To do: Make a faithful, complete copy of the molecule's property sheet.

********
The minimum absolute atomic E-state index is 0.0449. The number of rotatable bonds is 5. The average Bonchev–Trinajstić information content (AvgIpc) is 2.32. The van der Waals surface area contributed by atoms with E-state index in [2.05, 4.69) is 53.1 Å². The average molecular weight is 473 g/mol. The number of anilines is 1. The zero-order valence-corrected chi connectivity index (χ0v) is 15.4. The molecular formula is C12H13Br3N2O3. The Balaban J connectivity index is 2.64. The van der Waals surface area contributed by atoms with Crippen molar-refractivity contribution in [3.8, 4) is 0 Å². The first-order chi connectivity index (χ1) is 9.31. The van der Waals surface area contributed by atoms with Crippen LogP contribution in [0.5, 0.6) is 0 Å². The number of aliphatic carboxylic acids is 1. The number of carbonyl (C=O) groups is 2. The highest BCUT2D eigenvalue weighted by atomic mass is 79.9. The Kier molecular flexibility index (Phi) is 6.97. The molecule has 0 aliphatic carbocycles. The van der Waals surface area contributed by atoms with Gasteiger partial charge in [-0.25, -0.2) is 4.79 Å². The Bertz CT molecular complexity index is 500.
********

The minimum absolute atomic E-state index is 0.0449. The number of rotatable bonds is 5. The average Bonchev–Trinajstić information content (AvgIpc) is 2.32. The van der Waals surface area contributed by atoms with E-state index in [2.05, 4.69) is 53.1 Å². The average molecular weight is 473 g/mol. The number of anilines is 1. The zero-order valence-corrected chi connectivity index (χ0v) is 15.4. The molecular formula is C12H13Br3N2O3. The Balaban J connectivity index is 2.64. The van der Waals surface area contributed by atoms with Crippen molar-refractivity contribution in [3.8, 4) is 0 Å². The first-order chi connectivity index (χ1) is 9.31. The van der Waals surface area contributed by atoms with Crippen LogP contribution in [0.5, 0.6) is 0 Å². The number of aliphatic carboxylic acids is 1. The number of carbonyl (C=O) groups is 2. The highest BCUT2D eigenvalue weighted by atomic mass is 79.9. The Kier molecular flexibility index (Phi) is 6.97. The molecule has 0 aliphatic carbocycles. The van der Waals surface area contributed by atoms with Gasteiger partial charge in [-0.25, -0.2) is 4.79 Å². The Bertz CT molecular complexity index is 500.